Filling the area between lines#
This example shows how to use
fill_between to color the area
between two lines.
import matplotlib.pyplot as plt import numpy as np
The parameters y1 and y2 can be scalars, indicating a horizontal boundary at the given y-values. If only y1 is given, y2 defaults to 0.
x = np.arange(0.0, 2, 0.01) y1 = np.sin(2 * np.pi * x) y2 = 0.8 * np.sin(4 * np.pi * x) fig, (ax1, ax2, ax3) = plt.subplots(3, 1, sharex=True, figsize=(6, 6)) ax1.fill_between(x, y1) ax1.set_title('fill between y1 and 0') ax2.fill_between(x, y1, 1) ax2.set_title('fill between y1 and 1') ax3.fill_between(x, y1, y2) ax3.set_title('fill between y1 and y2') ax3.set_xlabel('x') fig.tight_layout()
Example: Confidence bands#
A common application for
fill_between is the indication of
fill_between uses the colors of the color cycle as the fill
color. These may be a bit strong when applied to fill areas. It is
therefore often a good practice to lighten the color by making the area
semi-transparent using alpha.
N = 21 x = np.linspace(0, 10, 11) y = [3.9, 4.4, 10.8, 10.3, 11.2, 13.1, 14.1, 9.9, 13.9, 15.1, 12.5] # fit a linear curve an estimate its y-values and their error. a, b = np.polyfit(x, y, deg=1) y_est = a * x + b y_err = x.std() * np.sqrt(1/len(x) + (x - x.mean())**2 / np.sum((x - x.mean())**2)) fig, ax = plt.subplots() ax.plot(x, y_est, '-') ax.fill_between(x, y_est - y_err, y_est + y_err, alpha=0.2) ax.plot(x, y, 'o', color='tab:brown')
Selectively filling horizontal regions#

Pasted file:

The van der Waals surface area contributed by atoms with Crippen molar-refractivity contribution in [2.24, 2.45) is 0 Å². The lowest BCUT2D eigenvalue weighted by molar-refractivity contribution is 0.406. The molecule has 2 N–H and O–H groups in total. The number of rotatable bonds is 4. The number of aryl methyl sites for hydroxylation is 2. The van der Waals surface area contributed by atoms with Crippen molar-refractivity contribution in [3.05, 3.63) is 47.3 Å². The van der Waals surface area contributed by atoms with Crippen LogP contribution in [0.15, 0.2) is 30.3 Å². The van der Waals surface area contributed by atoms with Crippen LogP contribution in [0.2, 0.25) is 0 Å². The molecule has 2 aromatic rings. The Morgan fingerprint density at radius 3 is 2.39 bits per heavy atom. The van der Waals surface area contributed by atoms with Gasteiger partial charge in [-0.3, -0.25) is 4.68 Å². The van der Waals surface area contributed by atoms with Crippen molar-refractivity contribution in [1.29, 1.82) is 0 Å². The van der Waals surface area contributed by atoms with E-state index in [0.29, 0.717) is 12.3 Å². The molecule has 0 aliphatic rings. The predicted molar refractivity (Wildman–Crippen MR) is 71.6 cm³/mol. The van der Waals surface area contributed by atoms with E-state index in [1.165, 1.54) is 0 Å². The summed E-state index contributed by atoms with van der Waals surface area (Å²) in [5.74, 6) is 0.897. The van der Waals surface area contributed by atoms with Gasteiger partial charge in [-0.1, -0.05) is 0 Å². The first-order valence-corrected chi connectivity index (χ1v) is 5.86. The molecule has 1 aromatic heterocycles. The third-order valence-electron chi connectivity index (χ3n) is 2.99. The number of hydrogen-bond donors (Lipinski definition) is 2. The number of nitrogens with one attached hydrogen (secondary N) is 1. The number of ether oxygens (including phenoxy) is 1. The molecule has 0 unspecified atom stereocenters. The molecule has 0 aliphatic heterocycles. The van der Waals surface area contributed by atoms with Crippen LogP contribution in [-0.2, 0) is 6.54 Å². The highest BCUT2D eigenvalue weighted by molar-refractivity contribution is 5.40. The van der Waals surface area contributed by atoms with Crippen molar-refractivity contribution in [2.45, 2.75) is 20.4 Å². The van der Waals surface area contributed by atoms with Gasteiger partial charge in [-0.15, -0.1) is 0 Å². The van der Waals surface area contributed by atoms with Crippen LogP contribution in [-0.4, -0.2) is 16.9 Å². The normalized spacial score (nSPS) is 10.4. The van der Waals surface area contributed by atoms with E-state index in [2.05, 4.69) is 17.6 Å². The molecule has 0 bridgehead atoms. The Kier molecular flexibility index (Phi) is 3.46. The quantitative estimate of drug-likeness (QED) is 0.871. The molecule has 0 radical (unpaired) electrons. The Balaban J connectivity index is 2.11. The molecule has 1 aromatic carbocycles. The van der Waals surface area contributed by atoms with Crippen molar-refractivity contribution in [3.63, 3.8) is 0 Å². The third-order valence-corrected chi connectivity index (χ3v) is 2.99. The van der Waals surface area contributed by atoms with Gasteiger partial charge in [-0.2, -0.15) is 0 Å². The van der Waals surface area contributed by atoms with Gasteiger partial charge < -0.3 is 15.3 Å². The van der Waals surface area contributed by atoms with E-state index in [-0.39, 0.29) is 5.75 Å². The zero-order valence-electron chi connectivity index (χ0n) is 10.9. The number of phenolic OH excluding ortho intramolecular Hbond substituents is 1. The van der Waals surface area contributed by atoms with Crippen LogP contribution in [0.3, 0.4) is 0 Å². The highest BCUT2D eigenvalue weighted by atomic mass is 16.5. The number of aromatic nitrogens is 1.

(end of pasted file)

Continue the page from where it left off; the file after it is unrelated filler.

The parameter where allows to specify the x-ranges to fill. It's a boolean array with the same size as x.
Only x-ranges of contiguous True sequences are filled. As a result the
range between neighboring True and False values is never filled. This
often undesired when the data points should represent a contiguous quantity.
It is therefore recommended to set
interpolate=True unless the
x-distance of the data points is fine enough so that the above effect is not
noticeable. Interpolation approximates the actual x position at which the
where condition will change and extends the filling up to there.
x = np.array([0, 1, 2, 3]) y1 = np.array([0.8, 0.8, 0.2, 0.2]) y2 = np.array([0, 0, 1, 1]) fig, (ax1, ax2) = plt.subplots(2, 1, sharex=True) ax1.set_title('interpolation=False') ax1.plot(x, y1, 'o--') ax1.plot(x, y2, 'o--') ax1.fill_between(x, y1, y2, where=(y1 > y2), color='C0', alpha=0.3) ax1.fill_between(x, y1, y2, where=(y1 < y2), color='C1', alpha=0.3) ax2.set_title('interpolation=True') ax2.plot(x, y1, 'o--') ax2.plot(x, y2, 'o--') ax2.fill_between(x, y1, y2, where=(y1 > y2), color='C0', alpha=0.3, interpolate=True) ax2.fill_between(x, y1, y2, where=(y1 <= y2), color='C1', alpha=0.3, interpolate=True) fig.tight_layout()
Similar gaps will occur if y1 or y2 are masked arrays. Since missing values cannot be approximated, interpolate has no effect in this case. The gaps around masked values can only be reduced by adding more data points close to the masked values.
Selectively marking horizontal regions across the whole Axes#
The same selection mechanism can be applied to fill the full vertical height of the axes. To be independent of y-limits, we add a transform that interprets the x-values in data coordinates and the y-values in axes coordinates.
The following example marks the regions in which the y-data are above a given threshold.
The use of the following functions, methods, classes and modules is shown in this example:
Total running time of the script: ( 0 minutes 2.666 seconds)